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Artist Profile: Isabella Madrigal ‘24 on the Cahuilla Community and Multidisciplinary Creativity

Isabella D. Madrigal ’24 is a Cahuilla playwright, stage and TV actress, and aspiring filmmaker.
Isabella D. Madrigal ’24 is a Cahuilla playwright, stage and TV actress, and aspiring filmmaker. By Lucy H. Vuong
By Ria S. Cuellar-Koh, Crimson Staff Writer

Isabella D. Madrigal ’24, Cahuilla playwright, stage and TV actress, and now aspiring filmmaker, has created collaborative and meaningful art all her life and doesn’t plan to stop any time soon.

Madrigal grew up surrounded by artistry. Her father is a musician and cultural singer in the Cahuilla Band of Indians, which led her to begin participating in cultural dance in her youth. Madrigal said that being an enrolled member of the Cahuilla community remains an integral part of her creative work.

In high school, Madrigal wrote “Menil and Her Heart,” a play based on Cahuilla stories that tackles the issue of Missing and Murdered Indigenous People, the horrifically high rates of Indigenous people — especially women — who are victims of homicides and disappearances. The play follows a pair of Cahuilla sisters, portrayed by Madrigal and her real-life sister Sophia. When Menil (portrayed by Sophia) goes missing, Nesune (portrayed by Isabella) must go on an adventure to find her. With a cast entirely comprised of Cahuilla community members, the show was performed 16 times throughout Southern California. Despite attending a performing arts high school, Madrigal felt discouraged by the lack of roles for Indigenous people. Her play not only thematically tackled Native issues, but also put the spotlight on the talents of her community’s actors.

Motivated by a desire to give back to her community, Madrigal entered college thinking she would become a doctor and spent two years as a pre-med student. However, during her sophomore year, she realized that the academic requirements prevented her from pursuing art due to the time commitment.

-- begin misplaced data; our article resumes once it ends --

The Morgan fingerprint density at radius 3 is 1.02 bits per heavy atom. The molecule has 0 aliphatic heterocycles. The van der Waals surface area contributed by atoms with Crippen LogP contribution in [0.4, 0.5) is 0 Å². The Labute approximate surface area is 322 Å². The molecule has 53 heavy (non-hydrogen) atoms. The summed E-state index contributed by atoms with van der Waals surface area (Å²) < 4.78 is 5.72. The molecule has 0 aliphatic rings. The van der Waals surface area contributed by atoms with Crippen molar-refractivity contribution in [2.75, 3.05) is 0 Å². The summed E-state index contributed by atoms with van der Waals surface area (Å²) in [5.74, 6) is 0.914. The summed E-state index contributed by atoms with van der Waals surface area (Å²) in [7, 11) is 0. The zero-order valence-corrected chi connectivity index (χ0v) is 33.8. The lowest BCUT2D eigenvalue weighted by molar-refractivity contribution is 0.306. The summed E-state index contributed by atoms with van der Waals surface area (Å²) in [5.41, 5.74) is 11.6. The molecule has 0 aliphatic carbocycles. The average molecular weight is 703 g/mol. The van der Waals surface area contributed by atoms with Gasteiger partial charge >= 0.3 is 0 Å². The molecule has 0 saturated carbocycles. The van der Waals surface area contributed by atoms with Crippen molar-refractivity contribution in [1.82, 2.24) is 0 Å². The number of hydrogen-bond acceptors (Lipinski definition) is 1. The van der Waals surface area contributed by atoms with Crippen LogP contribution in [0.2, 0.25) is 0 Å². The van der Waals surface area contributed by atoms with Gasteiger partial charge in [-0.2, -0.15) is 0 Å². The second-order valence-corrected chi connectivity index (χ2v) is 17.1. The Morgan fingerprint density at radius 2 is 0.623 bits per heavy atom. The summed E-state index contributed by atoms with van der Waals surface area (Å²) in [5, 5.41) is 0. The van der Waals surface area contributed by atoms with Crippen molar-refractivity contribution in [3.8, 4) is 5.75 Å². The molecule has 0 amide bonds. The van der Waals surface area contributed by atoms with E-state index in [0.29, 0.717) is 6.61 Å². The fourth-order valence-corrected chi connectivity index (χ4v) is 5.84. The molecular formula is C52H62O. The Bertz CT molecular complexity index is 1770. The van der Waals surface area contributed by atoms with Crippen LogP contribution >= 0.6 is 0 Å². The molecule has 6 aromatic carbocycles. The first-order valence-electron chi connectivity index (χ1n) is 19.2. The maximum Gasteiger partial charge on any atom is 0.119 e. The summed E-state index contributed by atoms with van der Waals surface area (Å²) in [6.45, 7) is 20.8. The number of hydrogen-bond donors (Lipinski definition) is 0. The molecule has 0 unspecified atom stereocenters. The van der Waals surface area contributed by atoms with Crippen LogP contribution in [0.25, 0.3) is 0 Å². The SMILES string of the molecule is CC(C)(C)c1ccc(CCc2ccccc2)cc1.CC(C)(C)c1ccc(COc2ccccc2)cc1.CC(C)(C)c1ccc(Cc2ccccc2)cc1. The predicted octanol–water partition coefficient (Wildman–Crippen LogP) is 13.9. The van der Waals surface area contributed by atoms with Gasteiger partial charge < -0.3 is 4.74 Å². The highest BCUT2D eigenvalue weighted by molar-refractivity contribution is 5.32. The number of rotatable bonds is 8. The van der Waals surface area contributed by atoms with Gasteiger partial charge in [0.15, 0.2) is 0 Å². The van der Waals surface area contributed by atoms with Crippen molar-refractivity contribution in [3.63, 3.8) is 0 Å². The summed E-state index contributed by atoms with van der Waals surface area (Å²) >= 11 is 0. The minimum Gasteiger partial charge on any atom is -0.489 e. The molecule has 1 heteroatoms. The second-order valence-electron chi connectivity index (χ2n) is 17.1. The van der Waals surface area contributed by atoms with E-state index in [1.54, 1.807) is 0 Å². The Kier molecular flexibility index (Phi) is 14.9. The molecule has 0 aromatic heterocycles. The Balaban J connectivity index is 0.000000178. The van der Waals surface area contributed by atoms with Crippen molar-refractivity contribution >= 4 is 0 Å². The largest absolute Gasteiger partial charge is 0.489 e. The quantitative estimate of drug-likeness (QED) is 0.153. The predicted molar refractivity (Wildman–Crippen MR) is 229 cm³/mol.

“I was like, okay, I’m gonna take a break for a semester. I can come back to it, but I’m going to try to get involved with my art things, do more of what I was doing before. And that just really changed my whole Harvard experience,” Madrigal said.

Exploring the world of professional arts gave Madrigal insight into the ways that Native artists give back to the entertainment industry. Through playing roles in TV shows such as “Echo” and “Rutherford Falls,” and working with Native directors who “were centering native communities,” Madrigal experienced the process as a mode of “healing.” Furthermore, the recent increase in dynamic roles for a variety of Indigenous actors has been encouraging. She pointed out “Echo,” which is part of the Marvel Cinematic Universe, in which she played a younger version of the grandmother of the main character, an Indigenous superhero. The change in the acting landscape between today and Madrigal’s time in high school exemplifies the tangible impact of Indigenous artists.

“Without Native creators writing, not really collaborating, not directing, that would never have been an opportunity for me. So I’m really grateful for all the older people who have put in so much work to get us to this space. And how people are constantly challenging: How can we be better? How can this be a better process?” Madrigal said.

Now, Madrigal is excited to turn “Menil and Her Heart” into a film as a 2022 recipient of an Artist Development Fellowship from the Office for the Arts at Harvard. She wrote a screenplay version of her work for her English senior thesis and plans on a short film version after graduation to serve as a proof of concept for a larger feature.

“I’ve loved doing the play, because it’s live and we can be there. But there’s a limit to the amount of people that we can bring this to,” Madrigal said.

“In a film, it was really exciting for me to think about how exactly I’m gonna represent this visually. And part of the story is it goes into these alternate worlds that are inspired by some cultural stories,” she added.

Even with the change in format, Madrigal said that the heart of the story remains unchanged.

“The screenplay version really focused on this issue of Missing and Murdered Indigenous People, specifically women, girls, and Two Spirit people, and the incredible devastation that it has had on a lot of Indigenous communities, my community. But it’s really a global issue. And I think that part of it — why am I writing and who am I writing for — has stayed the same,” Madrigal said.

When prompted to give artistic advice, Madrigal offered a simple and effective maxim.

“As an art maker, you really don’t exist alone or in a vacuum,” she said.

Madrigal’s work strives to bring people together, regardless of the boundaries between audiences and performers or writer and subject. Wherever film, theater, and “Menil and Her Heart” take her, she won’t be alone.

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